Image credit: David Giles

    Create a uniformed look by matching the paint colour on the walls to the chosen grey shade on the cabinets. This helps to seamlessly blend one into the other, helping to create the illusion of a bigger space.

    This is an especially useful technique if you’re looking for small galley kitchen ideas. With paint matching services, and many kitchen fitters even making their own paint range this look has never been easier to achieve.

    6. Introduce a colour match for all work surfaces

    A kitchen with a grey splashback, cabinets and flooring and a white Belfast sink

    Image credit: AluSplash

    If you’re looking for a matching grey colour scheme, choose one tone to incorporate throughout all of the work surfaces. To keep the look unified choose the same finish for all surfaces, so if the paint finish is matte choose the same for the floor tiles and the splashback.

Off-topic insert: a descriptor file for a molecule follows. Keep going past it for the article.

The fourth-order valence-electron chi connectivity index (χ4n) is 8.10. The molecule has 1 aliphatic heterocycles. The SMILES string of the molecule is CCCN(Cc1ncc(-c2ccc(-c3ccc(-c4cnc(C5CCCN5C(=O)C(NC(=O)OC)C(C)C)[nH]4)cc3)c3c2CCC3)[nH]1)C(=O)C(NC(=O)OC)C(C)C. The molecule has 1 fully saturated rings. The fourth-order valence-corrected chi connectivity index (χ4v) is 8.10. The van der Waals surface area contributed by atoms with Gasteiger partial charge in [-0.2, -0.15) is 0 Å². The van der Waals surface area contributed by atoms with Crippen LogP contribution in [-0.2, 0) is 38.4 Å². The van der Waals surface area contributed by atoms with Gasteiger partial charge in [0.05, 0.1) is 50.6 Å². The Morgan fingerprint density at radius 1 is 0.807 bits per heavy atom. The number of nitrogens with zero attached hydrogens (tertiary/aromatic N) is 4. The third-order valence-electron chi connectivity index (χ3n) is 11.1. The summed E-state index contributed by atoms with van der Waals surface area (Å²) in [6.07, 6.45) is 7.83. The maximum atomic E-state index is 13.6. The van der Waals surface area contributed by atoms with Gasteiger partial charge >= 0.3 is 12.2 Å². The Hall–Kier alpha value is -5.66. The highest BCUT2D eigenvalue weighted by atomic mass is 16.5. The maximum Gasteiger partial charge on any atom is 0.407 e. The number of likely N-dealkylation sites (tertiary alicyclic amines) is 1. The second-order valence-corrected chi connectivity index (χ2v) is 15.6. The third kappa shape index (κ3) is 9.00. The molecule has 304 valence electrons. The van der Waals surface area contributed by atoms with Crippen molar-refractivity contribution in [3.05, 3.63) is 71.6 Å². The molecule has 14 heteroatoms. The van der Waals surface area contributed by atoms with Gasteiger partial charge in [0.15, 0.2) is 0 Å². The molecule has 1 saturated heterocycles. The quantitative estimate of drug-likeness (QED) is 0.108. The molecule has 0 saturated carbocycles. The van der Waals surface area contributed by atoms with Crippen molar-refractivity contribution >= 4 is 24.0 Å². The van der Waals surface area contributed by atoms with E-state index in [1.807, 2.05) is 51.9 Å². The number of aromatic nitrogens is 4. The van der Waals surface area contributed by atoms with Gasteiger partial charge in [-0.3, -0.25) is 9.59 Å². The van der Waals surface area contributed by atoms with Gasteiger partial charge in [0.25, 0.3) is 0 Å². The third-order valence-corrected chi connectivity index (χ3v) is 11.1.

This new matte splashback features a coarse finish that forms the surface of the Smoked Ember panel, ideal for complementing natural finishes and enhancing a soothingly soft colour palette.

    Keeping the walls painted white helps to highlight the grey choices on the furniture and flooring. Finish the look off perfectly with a statement butler sink and wicker accessories.

    7. Work the pastel trend with a grey backdrop

    A grey wall behind a pink pendant light and a light green island unit

    Image credit: Dulux

    Last on-trend in the early noughties, pastels have been reworked for 2021 with a new emphasis on sherbet oranges, violet whites, peaches and muted greens.

    And the best backdrop to these mouthwatering array of colours? Grey – in this case Misty Mirror by Dulux, paired with Tranquil Dawn cabinets. A change of wall colour can transform every other element of a kitchen design.

    8. Add interest with a feature wall

    A large kitchen with light grey cupboards, an island and wooden flooring

    Image credit: David Parmiter

    Add interest and character with a feature wall that mimics the grey colour scheme. Shaker-style units in an easy-going mushroom hue keep the look light and fresh. Original Victorian wooden flooring adds warmth, and a woodland-inspired feature wall for the dining area gives this space depth and detail.